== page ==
Her other international activities include:

  • As an expert, mentor and faculty member of the Women in Public Service Project WPSP Khattab mentored many emerging leaders in different parts of the world. She also lectured at its different programs in Morocco 2011-2012, Wellesley /Center for Women – Boston 2012, Smith College – Paris 2012, Tunisia 2013, Bryn Mawr College USA 2013 and Beijing 2014
  • Public Policy Scholar with the Woodrow Wilson International Center for Scholars WWICS. Frequent speaker at various events of WWICS and invited regular participant (2012, 2013 and 2014) in ground briefing calls on the constitutional and political developments in Egypt. WWICS has published many articles written by Moushira Khattab on the Egyptian constitutions of 2012 and 2014 among other developments on gender issues and the human rights situation http://www.wilsoncenter.org
  • Selected as an expert with the China program on the Human Rights Council Universal Periodic Review sponsored in cooperation with the Ford Foundation. Lectured in January 2014 and July 2014 in Beijing. Engaged in similar cooperation with the Ford Foundation in Egypt as a speaker, inter alia, on the Egyptian cultural identity
  • Member of the round table discussion on education in Egypt and possible solutions September 2014, and social justice May 2014. Both roundtable discussions were organized by the Egyptian Center for Economic Studies and the Center for Private International enterprises (American Chamber of Commerce).
  • Regular attendee of the Africa Child Policy Forum AFCPF and a regular speaker while also providing technical support to the forum, the most recent of which took place in February 2014 http://www.africanchildforum.org
  • Participated as a speaker in a number of meetings organized by the UNSG special representative on violence against children dealing with harmful traditional practices the last of which in 2013
  • Carried out similar activities to combat harmful traditional practices in cooperation with other stakeholders in Europe, namely “No Peace without Justice” www.npwj.org. Meetings were held in a number of African countries with the most recent in Rome 2012 and 2013 http://www.npwj.org/search/node/moushira%20khattab.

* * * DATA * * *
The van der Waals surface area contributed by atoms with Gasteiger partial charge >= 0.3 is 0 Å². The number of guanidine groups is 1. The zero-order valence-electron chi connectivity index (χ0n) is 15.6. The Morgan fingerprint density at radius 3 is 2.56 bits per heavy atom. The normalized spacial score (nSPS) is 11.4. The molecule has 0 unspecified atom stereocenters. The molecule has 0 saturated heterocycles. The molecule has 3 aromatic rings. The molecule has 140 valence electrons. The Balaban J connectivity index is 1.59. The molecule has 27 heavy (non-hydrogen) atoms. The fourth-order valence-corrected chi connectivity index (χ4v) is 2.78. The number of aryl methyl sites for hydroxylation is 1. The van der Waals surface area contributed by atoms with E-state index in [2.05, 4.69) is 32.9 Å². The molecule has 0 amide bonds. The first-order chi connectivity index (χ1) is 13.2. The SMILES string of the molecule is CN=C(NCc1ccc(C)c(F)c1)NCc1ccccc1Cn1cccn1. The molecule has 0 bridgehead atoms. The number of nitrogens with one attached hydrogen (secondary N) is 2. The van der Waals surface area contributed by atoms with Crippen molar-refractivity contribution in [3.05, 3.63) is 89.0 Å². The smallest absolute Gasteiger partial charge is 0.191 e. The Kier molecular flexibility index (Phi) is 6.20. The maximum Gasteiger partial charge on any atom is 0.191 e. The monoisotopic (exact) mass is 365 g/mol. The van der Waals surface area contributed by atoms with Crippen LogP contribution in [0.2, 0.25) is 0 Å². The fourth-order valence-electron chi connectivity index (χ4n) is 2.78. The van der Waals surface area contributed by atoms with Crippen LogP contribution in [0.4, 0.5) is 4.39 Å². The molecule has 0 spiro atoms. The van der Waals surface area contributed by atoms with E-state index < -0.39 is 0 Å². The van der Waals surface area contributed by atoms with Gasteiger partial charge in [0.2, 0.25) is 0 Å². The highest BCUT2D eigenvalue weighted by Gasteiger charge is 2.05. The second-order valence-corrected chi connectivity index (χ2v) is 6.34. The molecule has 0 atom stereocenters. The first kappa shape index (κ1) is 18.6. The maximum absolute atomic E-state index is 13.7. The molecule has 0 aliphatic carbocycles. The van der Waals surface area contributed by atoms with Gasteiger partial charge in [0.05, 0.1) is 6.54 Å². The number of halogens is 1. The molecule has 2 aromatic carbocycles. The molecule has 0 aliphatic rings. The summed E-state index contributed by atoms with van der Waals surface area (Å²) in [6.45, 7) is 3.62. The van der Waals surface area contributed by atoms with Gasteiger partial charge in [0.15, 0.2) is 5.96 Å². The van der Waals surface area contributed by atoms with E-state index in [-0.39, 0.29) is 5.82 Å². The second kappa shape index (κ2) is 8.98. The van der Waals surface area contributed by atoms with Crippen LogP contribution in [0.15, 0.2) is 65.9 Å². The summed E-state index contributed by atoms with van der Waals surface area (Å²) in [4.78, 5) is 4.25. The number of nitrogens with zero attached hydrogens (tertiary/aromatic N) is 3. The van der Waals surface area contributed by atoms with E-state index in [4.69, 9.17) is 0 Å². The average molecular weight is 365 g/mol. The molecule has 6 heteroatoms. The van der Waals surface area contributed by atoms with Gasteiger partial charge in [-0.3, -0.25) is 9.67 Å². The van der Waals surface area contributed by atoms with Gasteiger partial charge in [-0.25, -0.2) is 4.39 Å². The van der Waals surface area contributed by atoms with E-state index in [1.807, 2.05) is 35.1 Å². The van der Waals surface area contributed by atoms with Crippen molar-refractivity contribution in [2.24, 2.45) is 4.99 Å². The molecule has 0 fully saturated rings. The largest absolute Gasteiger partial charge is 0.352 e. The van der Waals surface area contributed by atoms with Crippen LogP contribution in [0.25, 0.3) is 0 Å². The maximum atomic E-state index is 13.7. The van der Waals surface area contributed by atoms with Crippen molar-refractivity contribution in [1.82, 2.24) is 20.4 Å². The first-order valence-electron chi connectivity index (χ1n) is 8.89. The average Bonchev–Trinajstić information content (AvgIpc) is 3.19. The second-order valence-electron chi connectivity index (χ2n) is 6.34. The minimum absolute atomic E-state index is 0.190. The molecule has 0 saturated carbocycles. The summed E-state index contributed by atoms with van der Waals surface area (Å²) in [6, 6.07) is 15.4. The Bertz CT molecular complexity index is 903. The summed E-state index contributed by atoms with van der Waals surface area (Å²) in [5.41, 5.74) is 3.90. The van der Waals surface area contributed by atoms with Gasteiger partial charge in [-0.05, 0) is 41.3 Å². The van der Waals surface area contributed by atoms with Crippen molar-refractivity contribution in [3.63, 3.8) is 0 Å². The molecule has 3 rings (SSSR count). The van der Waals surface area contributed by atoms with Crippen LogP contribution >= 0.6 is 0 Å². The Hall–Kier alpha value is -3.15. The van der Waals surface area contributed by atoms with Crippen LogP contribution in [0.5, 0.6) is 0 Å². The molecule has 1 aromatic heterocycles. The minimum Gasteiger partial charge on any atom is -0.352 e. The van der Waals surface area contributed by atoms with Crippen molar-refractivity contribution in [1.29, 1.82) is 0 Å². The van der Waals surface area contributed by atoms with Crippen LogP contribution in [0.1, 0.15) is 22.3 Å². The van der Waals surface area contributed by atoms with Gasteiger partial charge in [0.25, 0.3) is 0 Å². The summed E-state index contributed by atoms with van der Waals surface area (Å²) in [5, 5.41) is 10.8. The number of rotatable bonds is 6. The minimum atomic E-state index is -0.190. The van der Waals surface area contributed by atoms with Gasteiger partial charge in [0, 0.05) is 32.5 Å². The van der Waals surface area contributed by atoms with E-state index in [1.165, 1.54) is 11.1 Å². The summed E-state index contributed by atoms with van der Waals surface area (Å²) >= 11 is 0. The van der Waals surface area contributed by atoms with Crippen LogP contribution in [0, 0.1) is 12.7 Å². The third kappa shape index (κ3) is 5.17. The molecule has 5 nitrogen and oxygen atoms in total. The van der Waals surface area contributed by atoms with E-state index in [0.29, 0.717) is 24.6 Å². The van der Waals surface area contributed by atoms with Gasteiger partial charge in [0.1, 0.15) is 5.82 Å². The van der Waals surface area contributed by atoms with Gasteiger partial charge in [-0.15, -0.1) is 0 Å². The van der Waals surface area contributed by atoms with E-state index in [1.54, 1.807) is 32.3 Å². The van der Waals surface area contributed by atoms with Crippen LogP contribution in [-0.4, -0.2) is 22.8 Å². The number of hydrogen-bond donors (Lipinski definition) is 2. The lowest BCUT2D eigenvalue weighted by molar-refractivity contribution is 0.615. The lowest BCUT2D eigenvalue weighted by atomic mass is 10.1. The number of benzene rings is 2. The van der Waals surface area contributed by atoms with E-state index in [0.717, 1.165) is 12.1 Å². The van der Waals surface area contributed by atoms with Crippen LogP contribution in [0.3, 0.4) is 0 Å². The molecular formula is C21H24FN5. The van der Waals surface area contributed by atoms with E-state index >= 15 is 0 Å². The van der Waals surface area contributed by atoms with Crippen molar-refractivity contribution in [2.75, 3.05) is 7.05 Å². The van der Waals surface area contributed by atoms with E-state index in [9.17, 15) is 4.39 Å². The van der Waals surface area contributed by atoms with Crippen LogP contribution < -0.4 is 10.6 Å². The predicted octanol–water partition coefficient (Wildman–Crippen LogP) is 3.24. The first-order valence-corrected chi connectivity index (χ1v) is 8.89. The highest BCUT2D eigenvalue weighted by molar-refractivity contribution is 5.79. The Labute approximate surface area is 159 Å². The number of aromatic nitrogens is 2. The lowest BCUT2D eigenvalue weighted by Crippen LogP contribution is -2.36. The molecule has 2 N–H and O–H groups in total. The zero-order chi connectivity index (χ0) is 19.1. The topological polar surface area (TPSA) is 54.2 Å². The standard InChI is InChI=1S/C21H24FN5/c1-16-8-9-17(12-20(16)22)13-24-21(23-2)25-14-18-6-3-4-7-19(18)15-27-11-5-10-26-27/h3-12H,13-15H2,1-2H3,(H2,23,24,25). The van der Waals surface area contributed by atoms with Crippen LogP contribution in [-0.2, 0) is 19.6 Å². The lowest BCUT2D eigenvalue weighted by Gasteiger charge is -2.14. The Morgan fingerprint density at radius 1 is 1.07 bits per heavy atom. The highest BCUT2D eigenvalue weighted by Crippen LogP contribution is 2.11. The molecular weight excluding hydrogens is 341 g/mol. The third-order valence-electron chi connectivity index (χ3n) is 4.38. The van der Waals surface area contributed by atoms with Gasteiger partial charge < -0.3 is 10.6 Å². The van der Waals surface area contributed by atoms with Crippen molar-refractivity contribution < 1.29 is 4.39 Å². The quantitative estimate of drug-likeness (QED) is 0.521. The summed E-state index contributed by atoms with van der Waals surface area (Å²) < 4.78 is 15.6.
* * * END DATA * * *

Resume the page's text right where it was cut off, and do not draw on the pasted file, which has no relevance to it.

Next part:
• Played an active role as a Muslim woman in promoting a culture that treasures education as a pre-requisite for sustainable development and gender parity. She played a role in bringing Muslim countries to support the global movement for human rights. A highlight of such efforts is the conference she organized in Cairo November 2009 in cooperation with the Organization of Islamic States OIC on Islamic Sharia. The outcome document represented a leap forward on many issues concerning combatting discrimination and violence.

Expert of the UN Committee on the Rights of the Child CRC (2002- 20010)

During her eight years tenure as an expert, rapporteur, and vice chair of the CRC committee, Moushira Khattab had the following experiences:

  • Succeeded in capitalizing on her CRC membership, together with her executive position as Secretary General of NCCM to add value to both the Committee and her work with Egyptian children. Her membership in the Committee has lent her work an international dimension and she has had great success in aligning Egyptian legislation and policies with international standards. In parallel, her hands on approach has provided the Committee with feedback that proved invaluable with respect to setting CRC policies. She has successfully disseminated the collective wisdom of the Committee to millions , not only in Egypt or the MENA region, but the world as a whole
  • Represented the Committee at various meetings including those on the Reform of UN Treaty Bodies System – Berlin (July 2007), University of Nottingham, UK (January 2006), Inter-Committee meetings of the UN Treaty Bodies – Geneva (June 2006), Malbun, Liechtenstein and Berlin, Germany (2003 & 2006)
  • Member of the core group drafting General Comment of the Committee on the Rights of the Child on Article 12 of the Convention on the Rights of the Child
  • Member of the advisory group on children without parental care CWPC, drafted UN guidelines on the protection of CWPC)